However, the very real sense of anger which MPs are seeing in their mailboxes points to something more worrying. Shaping mass behaviour requires a high level of trust. If people feel betrayed by those in power, then they are less likely to follow advice which will require a level of personal risk or sacrifice.
The public will also be suspicious that announcements about changes to the lockdown are more about news management than they are about following the science. The politics of the Cummings revelations may be awful for Boris Johnson, but the ramifications for the health of the country could be more serious.
Jon Hibbs, director of communications and engagement, Barts Health NHS Trust
When Dominic Cummings was explaining himself to the media, I was out cycling round the local park with my family. It didn’t feel like a lockdown was still in place – in fact, in some respects it almost felt like a carnival, as if people were out celebrating the easing of the restrictions already. Quite large groups had gathered on every available patch of grass, with no apparent respecting of social distancing at all.
Perhaps some didn’t realise that the official advice is to remain two metres apart while meeting only one other person from a different household outdoors? Perhaps the guidance itself is getting a bit too complicated, and the messages are getting mixed now the Government is also talking about returning to as near normal a life as possible?
In hospitals, health professionals and managers are working through what the “new normal” means for our staff and patients. Having spent two months telling people to stay away unless they need urgent care, we want to resume those services that were put on hold. Instead of focusing exclusively on COVID-19 cases, we plan to treat them separately from other patients. Clarity about the rules in these circumstances is crucial.
Jenny Ousbey, managing director and founder of OVID Health
Once lockdown was eased there was a certain inevitability health messaging would fail to gain as much cut-through. If you ask people not to open a door the majority will leave it shut. If you ask them to leave it ajar, they’ll all interpret that differently.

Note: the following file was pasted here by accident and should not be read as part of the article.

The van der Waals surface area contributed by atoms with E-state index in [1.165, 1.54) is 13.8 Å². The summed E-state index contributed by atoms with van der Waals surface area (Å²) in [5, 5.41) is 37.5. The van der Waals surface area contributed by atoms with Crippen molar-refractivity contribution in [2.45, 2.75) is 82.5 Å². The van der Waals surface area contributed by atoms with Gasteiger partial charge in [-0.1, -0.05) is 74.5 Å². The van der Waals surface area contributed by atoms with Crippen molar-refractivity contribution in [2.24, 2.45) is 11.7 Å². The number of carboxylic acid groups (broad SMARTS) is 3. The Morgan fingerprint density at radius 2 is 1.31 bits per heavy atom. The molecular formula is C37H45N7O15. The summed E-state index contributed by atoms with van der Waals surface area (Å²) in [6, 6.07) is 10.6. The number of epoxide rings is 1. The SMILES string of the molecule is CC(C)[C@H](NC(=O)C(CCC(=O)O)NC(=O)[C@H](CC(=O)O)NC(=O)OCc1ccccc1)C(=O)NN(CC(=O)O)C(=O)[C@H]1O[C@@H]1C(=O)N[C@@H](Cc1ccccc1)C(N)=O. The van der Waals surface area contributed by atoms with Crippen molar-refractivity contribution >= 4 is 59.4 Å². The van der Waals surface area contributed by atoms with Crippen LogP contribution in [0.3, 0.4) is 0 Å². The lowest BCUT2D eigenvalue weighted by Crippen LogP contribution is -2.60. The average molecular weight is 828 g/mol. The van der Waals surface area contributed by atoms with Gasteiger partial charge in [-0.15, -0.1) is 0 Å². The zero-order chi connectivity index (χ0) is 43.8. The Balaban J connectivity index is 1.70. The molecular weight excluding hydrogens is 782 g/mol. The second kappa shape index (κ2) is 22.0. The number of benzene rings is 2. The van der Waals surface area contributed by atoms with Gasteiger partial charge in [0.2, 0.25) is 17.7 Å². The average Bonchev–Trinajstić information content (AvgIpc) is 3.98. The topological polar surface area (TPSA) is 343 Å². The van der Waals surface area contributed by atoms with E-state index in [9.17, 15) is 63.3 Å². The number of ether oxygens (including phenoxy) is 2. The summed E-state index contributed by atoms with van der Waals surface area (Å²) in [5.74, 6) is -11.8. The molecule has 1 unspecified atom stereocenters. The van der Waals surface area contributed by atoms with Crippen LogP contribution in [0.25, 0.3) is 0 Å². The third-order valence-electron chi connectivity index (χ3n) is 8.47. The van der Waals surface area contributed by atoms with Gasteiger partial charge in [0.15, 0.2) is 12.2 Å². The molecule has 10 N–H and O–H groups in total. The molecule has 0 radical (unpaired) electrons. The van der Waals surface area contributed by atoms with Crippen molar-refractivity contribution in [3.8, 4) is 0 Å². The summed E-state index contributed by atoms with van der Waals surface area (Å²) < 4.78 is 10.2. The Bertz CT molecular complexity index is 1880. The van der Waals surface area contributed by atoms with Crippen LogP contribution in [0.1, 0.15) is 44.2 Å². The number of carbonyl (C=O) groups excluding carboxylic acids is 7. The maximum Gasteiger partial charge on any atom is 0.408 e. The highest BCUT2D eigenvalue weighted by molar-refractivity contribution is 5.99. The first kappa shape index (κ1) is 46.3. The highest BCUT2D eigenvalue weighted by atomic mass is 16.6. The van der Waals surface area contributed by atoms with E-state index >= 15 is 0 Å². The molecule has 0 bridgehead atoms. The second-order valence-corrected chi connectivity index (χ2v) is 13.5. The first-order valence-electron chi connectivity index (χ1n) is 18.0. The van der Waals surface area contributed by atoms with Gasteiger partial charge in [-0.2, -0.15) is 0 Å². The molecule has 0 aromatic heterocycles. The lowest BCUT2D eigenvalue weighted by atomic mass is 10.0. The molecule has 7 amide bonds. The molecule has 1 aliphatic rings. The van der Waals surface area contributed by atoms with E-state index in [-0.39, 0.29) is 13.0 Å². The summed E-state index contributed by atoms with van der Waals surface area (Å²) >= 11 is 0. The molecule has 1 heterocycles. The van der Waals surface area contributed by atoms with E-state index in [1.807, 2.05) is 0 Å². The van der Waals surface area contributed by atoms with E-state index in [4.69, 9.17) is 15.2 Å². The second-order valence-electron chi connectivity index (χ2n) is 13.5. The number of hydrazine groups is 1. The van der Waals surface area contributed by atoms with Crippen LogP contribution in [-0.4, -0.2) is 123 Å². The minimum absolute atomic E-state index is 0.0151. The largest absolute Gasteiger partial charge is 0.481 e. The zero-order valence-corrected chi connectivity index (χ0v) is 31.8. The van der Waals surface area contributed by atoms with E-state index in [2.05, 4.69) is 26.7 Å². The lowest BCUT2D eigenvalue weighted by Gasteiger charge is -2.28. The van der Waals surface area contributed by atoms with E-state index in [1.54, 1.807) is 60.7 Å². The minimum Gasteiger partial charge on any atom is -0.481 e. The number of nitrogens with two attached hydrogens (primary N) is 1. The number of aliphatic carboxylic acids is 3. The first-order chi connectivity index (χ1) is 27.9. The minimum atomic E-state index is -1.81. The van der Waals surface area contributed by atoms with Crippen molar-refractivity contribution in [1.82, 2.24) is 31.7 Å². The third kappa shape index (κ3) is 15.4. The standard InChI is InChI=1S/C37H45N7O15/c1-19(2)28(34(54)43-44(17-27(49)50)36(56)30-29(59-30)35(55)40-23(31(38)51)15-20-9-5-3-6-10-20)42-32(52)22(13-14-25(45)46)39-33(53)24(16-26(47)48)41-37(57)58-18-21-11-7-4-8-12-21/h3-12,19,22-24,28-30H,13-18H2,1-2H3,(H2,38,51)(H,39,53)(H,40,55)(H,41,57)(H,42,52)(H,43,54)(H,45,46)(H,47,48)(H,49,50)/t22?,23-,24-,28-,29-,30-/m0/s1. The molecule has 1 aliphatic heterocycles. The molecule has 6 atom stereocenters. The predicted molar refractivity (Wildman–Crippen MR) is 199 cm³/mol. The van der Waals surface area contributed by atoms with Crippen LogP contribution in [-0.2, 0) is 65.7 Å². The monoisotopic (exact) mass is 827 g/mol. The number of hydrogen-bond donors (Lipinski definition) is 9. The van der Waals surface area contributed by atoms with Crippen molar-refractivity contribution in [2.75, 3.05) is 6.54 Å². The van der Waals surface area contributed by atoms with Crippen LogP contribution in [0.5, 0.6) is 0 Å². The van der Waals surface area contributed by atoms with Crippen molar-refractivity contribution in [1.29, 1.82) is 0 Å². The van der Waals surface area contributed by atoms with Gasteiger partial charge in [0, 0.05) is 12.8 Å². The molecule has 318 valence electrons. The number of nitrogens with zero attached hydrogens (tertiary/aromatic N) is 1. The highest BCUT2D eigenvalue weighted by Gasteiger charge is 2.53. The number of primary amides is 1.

‘Domnishambles’ feeds the growing sense of perceived unfairness – whereby soon you can visit Primark, but not attend your Gran’s funeral – which was already resulting in a lack of rule-following.
But let’s not forget that everyone – dependent on age, income, race, education, etc – receives public health information differently. And this episode is no exception.
Prime Minister Johnson must double down on the ‘don’t let this have been for nothing’ messaging over the coming week. He should instil a desire to follow the guidance – not out of reluctance, but because it will provide tangible benefit, such as seeing your friends, going back to work and hugging your grandchildren.
The PM missed his window of opportunity over the weekend to address this head-on. The only course of action he can now take is to appeal to people’s emotions. Acknowledge the anger of the public, recognise the deep sacrifices made, and tailor his messaging accordingly.
Corrina Safeio, managing director of Pegasus
Role modelling is an essential intervention when it comes to positively influencing behaviour change in public health so, in this respect, the COVID-19 message is clearly compromised.
It hasn’t helped that the story broke over a scorching bank holiday weekend, with many already struggling to find a reason to stay at home.
Issuing new, clear guidance as the lockdown situation changes and rebuilding trust in the coming weeks will be tricky. The change-makers must be publicly seen to be adhering diligently to the change and role model the behaviour – otherwise their authority will continue to be undermined.